EQMS Destroys the Silos of Traditional Quality Management
Staff posted on July 25, 2014 |
How can you team get an enterprise wide view of quality management? We've got a few tips. 

thomasnet, QC, quality, R&D, managementLone gone are the days when a manufacturer could run quality management from discrete departments. Organizations today are adopting closed-loop, enterprise-wide quality management for a thoroughly complete picture of quality. In a recent web presentation, Mehul Shah, senior associate at LNS Research, spotlighted this new paradigm in quality management as the critical trend now driving quality in manufacturing.

Closed-loop quality management, by Shah’s definition, is a holistic approach that connects the entire organization and centers on four fundamental functions: R&D/engineering, suppliers, manufacturing, and service. Shah noted that with this type of management, it’s “not just thinking about quality in the manufacturing area,” but rather than the whole “value chain.” 

Given the complexities of today’s manufacturing operations and supply chains, most companies will need a technology-based enterprise quality management system (EQMS), Shah asserted, to make sure the data can flow between major organizational functions. Only such a system, he said, can enable a company to respond quickly to quality problems that emerge. As described in an article last week, EQMS gives manufacturing organizations real-time abilities that lead to better management decision-making.

Here is how an integrated EQMS should impact the main functional areas, according to LNS:

R&D/Engineering: A comprehensive view of quality allows an organization to “catch defects very early in the life cycle,” Shah said. During the design/engineering phase, quality management can pay attention to inspection and testing plans, failure modes and effects analysis, and as-built, as-maintained, and as-manufactured data. Faulty design can result in the most costly, high-profile kinds of product failures (such as those afflicting GM), so Shah stressed that management starts in the product design phase.

Suppliers: The increasing complexities of supplier networks are requiring better visibility into upstream quality and more collaborative approaches with suppliers. Traditional final-test data is no longer sufficient. Manufacturers need access to supplier data in such areas as inspections, quality audits, environmental health and safety, real-time process data, and corrective and preventive action information. Shah stressed that “not only do you have to manage the quality of your suppliers, but also the quality of your suppliers’ suppliers, because at the end of the day, it’s your brand that’s going to be impacted.”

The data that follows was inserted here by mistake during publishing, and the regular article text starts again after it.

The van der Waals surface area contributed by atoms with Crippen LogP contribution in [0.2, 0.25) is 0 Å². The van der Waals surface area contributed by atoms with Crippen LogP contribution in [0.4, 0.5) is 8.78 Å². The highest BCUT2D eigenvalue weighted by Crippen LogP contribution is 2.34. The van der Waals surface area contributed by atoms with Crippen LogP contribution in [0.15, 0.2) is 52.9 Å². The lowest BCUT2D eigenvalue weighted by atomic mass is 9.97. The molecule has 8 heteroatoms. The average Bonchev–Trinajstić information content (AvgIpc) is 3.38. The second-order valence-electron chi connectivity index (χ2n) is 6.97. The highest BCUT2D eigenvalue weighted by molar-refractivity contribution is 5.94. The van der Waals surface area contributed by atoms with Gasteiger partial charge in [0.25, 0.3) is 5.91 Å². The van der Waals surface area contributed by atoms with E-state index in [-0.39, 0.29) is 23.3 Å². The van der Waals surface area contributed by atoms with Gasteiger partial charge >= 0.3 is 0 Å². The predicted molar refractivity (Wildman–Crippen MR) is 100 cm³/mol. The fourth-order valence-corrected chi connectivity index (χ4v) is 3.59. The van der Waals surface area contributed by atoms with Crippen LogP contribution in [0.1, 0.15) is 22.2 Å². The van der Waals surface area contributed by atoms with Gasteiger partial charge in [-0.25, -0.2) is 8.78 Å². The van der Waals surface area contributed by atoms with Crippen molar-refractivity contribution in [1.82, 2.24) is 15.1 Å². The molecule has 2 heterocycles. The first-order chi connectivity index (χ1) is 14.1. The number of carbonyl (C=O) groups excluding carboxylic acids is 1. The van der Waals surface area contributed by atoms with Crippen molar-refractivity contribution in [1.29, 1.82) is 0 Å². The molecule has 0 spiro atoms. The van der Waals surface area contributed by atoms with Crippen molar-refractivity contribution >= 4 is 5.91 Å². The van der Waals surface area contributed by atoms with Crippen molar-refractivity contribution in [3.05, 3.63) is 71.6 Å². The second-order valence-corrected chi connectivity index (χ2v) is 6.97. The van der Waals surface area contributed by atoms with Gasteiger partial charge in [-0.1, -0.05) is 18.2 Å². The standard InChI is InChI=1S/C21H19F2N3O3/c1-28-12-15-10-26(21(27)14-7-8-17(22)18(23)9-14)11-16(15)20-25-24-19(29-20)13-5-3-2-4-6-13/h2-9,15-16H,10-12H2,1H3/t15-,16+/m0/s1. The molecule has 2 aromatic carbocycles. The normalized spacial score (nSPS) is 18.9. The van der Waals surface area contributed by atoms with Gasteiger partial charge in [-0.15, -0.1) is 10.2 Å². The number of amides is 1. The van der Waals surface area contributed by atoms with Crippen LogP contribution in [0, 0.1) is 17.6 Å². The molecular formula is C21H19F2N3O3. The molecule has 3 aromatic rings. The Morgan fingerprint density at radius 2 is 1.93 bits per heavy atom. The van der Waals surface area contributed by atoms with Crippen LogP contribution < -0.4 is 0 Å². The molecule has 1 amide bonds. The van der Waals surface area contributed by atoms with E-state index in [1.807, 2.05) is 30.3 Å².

Manufacturing: In the most traditional sense, quality is thought of being limited within the realm of the manufacturing operations phase. Massive amounts of data are generated during manufacturing -- inspection and testing data, traceability data, statistical process control data, and nonconformance and corrective and preventive actions (NC/CAPA). All of this is essential information, and Shah cautioned that it should not be kept isolated in a silo.

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Service: At the service phase, quality can be managed at its closest point to the customer. Collecting data at this stage allows the company to feed information back into upstream functions. This draws on such sources as feedback and failure information, warranty claims, service data, formal complaints, and even informal channels such as social media, online product reviews, and sentiment analysis. Said Shah: Closed-loop quality management is “about how you are pushing the data that you are collecting in the field to your engineering group or to your manufacturing group or to your suppliers based on where the defects or issues are, so they can address issues proactively and hopefully promote excellence in their organizations.”

LNS’ analyses found that companies are falling short when it comes to closed-loop quality management. In a survey, 78 percent of companies reported a disconnect in implementing such systems. Companies might have “really strong quality management capabilities within each of the value chain aspects,” Shah commented, but not necessarily the ability to share and visualize the flow of data across that chain and make decisions based on it.

For example, a company might not have a way to predict how engineering change orders are going to impact manufacturing, or trace back what field defects or customer complaints indicate about problems in the manufacturing phase.

Technology can aggravate this shortcoming if IT systems are not connected, with each area operating its own independent system and generating its own data, like spreadsheets, content, or document management systems, shared databases, or other discrete solutions.

Such siloing has been the status quo at many quality organizations, says Michael Rapaport, CEO of IQS, a vendor of quality management solutions based in North Olmsted, Ohio. “A lot of quality managers have built homegrown systems and have not taken advantage of the technologies that are out there,” he told ThomasNet News. “But now executives are starting to pay more attention to the idea of an integrated quality management system and are planning and budgeting for that.”

Rapaport also thinks that a younger, more technology-oriented workforce is enabling companies to move toward more advanced organizational approaches, as well.

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This article was originally published on ThomasNet News Industry Market Trends  and is reprinted with permission from Thomas Industrial Network.  For more stories like this please visit Industry Market Trends.

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